On this day in 1917, a massive storm destroyed most of the small village of Hallsands, in southern England. Nearly everyone in town moved away after that, but one resident, Elizabeth Prettejohn, stayed for the rest of her life, until the mid 1960s. Plus: why a university in Melbourne, Australia has an upside-down statue.
A lock of Abraham Lincoln's hair just sold for $81,000 at auction, a reminder that a) people will pay lots of money for lots of things, and b) hair was a pretty important keepsake in the 19th century - people back then even made it into art. Plus: a couple in England decides to upgrade their garden, which the husband decides means installing a 12-foot statue of a T. rex.
Our entire show is based on the idea that we might say something interesting enough that it might get you to perk up your ears, figuratively speaking. Or, as a team at Saarland University has found, maybe not so figuratively speaking. Plus: a sculpture garden in Dublin, Ohio pays tribute to ears of a different kind.
By now I should know better than to keep tweeting, right? I keep getting into situations.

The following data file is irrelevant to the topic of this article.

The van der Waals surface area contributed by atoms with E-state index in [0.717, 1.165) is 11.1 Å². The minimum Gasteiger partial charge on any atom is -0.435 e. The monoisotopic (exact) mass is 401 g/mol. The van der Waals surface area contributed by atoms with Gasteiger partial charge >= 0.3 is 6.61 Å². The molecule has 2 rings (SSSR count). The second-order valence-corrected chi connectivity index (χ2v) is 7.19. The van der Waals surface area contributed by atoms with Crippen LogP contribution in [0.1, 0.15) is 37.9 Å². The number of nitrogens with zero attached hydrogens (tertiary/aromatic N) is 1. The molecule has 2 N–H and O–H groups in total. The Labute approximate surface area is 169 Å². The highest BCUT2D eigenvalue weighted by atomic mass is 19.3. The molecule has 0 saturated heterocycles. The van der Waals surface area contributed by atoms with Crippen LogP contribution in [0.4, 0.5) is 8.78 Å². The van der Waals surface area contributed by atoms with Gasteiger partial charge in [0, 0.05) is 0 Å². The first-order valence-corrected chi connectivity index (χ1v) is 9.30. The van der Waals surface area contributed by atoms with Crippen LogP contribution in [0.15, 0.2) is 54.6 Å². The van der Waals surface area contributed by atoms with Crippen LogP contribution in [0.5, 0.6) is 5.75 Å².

Today marks one hundred years since the community of Enterprise, Alabama, put up a very special monument in the middle of town: a statue of a Greek woman holding a boll weevil, an invasive pest that had ruined the local cotton crop. Wait, what? Plus: meet the most destructive holiday force ever, Treezilla!
A mission to Mars would take years of travel - but today's space food doesn't last long enough. Scientists at Washington State University are working on a way to sterilize and pack food that can last 3-5 years, which is good for astronauts and for any of us who want to survive the zombie apocalypse. Plus: why a man in Vermont just put up a large wooden statue of a raised middle finger.
The city of South Milwaukee is now home to a statue of a professional wrestler, which is pretty awesome. And fitting.
The road construction in downtown Concord has taken its toll on the Franklin Pierce statue outside the New Hampshire statehouse.
The statue's right arm is up toward his chest, as if he'd been holding something in his hand. He had - until someone stole his glasses.